Hacking Accusations: Myth Or Political Expedience?

On July 19, DigiNotar detected an intrusion into its Certificate Authority infrastructure that resulted in the fraudulent issuance of public key certificate requests for a number of domains, including Google.com. The fraudulent Web security certificates issued by hacked DigiNotar, allowing the hackers access to the data and passwords of Google sites, had not only hit social networking site Facebook and micro blogging site Twitter, but also the U.S. and the UK secret service agencies – CIA and MI6. Others hit include sites operated by Yahoo, Facebook, Microsoft, Skype, AOL, the Tor Project, WordPress, and by intelligence agencies like Israel’s Mossad and Britain’s MI6. Actually, we ourselves were hit around the same time so maybe we’ve done something to tick folks off too.

Around 300,000 unique requesting IPs to Google.com have been identified. Of these, 99 percent, allegedly, originated from Iran.

The latest versions of browsers, including Microsoft’s Internet Explorer, Google’s Chrome and Mozilla’s Firefox, are now rejecting certificates issued by DigiNotar. Dutch web security firm, DigiNotar is one of many companies which sell the security certificates widely used to authenticate Web sites and guarantee secure communications between a browser and a Web site. A record compiled in an Excel file and posted on a blog shows that the security of the users of U.S. secret service agency CIA and UK’s MI6 Web sites was compromised by the fake security certificate.


SSL 101: A Guide to Fundamental Website Security

It seems a tad unrealistic that both the U.S. and U.K. intelligence agencies chose the Dutch firm to secure their biggest secrets, but I’ve yet to read an explanation on that point. I mean, we all know there are plenty of options here in the states and across the pond, so why go to The Netherlands to get a certificate? The claim that the Iranian government cooperated in the hacks has not been substantiated, but there is an implicaton that they were spying on dissidents and this emanated from those hacks.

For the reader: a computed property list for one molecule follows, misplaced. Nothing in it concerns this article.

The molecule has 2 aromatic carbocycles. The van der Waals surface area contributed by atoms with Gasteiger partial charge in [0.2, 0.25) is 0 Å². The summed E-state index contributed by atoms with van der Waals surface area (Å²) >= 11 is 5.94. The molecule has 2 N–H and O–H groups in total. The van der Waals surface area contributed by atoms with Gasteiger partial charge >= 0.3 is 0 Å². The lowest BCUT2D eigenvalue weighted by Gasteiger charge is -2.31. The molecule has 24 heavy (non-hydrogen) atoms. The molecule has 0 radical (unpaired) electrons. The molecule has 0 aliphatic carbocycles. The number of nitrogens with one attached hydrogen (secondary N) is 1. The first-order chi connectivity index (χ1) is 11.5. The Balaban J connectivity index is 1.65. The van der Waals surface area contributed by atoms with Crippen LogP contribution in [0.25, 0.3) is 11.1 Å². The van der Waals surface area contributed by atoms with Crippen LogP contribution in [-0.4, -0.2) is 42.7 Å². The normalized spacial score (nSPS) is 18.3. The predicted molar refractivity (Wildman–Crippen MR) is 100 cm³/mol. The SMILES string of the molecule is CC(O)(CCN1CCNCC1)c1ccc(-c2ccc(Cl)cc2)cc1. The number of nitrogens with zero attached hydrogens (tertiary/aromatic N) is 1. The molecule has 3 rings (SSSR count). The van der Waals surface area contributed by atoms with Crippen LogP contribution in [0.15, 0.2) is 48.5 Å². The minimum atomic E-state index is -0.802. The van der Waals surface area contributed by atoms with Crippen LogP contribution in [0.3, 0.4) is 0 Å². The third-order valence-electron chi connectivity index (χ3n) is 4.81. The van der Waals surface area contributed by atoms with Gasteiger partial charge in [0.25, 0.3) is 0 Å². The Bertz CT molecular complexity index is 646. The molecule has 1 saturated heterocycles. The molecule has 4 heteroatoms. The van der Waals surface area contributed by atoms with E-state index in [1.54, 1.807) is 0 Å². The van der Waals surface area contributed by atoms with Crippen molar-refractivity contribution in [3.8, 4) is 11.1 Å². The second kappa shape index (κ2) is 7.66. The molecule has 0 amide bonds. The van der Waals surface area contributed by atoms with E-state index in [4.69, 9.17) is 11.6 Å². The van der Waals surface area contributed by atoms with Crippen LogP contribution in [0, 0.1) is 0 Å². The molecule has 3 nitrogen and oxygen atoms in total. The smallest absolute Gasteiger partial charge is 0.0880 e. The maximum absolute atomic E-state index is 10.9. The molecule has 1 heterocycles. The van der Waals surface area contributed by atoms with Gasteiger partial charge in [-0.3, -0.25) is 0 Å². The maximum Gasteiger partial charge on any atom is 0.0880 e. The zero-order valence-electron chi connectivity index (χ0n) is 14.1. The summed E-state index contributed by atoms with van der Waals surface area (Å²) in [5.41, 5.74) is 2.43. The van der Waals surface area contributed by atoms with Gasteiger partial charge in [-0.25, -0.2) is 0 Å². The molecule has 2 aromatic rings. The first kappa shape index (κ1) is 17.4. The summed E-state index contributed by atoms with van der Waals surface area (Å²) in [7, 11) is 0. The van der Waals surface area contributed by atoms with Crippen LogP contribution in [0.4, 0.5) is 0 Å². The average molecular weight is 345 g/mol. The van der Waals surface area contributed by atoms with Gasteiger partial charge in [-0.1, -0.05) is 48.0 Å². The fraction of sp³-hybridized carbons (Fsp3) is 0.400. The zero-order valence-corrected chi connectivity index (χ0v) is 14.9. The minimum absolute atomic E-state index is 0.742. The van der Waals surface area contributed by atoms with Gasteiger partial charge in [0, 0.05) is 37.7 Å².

From the NYTimes: “Technology experts cite a number of reasons to believe the attack is connected to Iran. Notably, several of the certificates contain nationalist slogans in Farsi, the language spoken by most Iranians. This, in combination with messages the hacker left behind on DigiNotar’s Web site, definitely suggests that Iran was involved,” said Ot van Daalen, director of Bits of Freedom, an online civil liberties group.”

Hopefully, they have more proof than language but often incidental evidence such as that is used to implicate the perpetrators. I would guess that Iranians know that they are under scrutiny and they aren’t the only nationals who speak Farsi.

Current browsers perform an Online Certificate Status Protocol (OCSP) check as soon as the browser connects to a SSL website protected through the https (hypertext transfer protocol secure) protocol.

The hacking implies that the current network setup and procedures at DigiNotar are not sufficiently secure to prevent this kind of attack. In theory, a fraudulent certificate can be used to trick a user into visiting a fake version of a Web site, or used to monitor communications with the real sites without users noticing.

However, in order to pass off a fake certificate, a hacker must be able to steer his target’s Internet traffic through a server that he controls. Only an Internet service provider or a government that commands one can do it easily.

Although no users in the Netherlands are known to have been victimized directly, the breach has caused a major headache for the Dutch government, which relied on DigiNotar to authenticate most of its Web sites.

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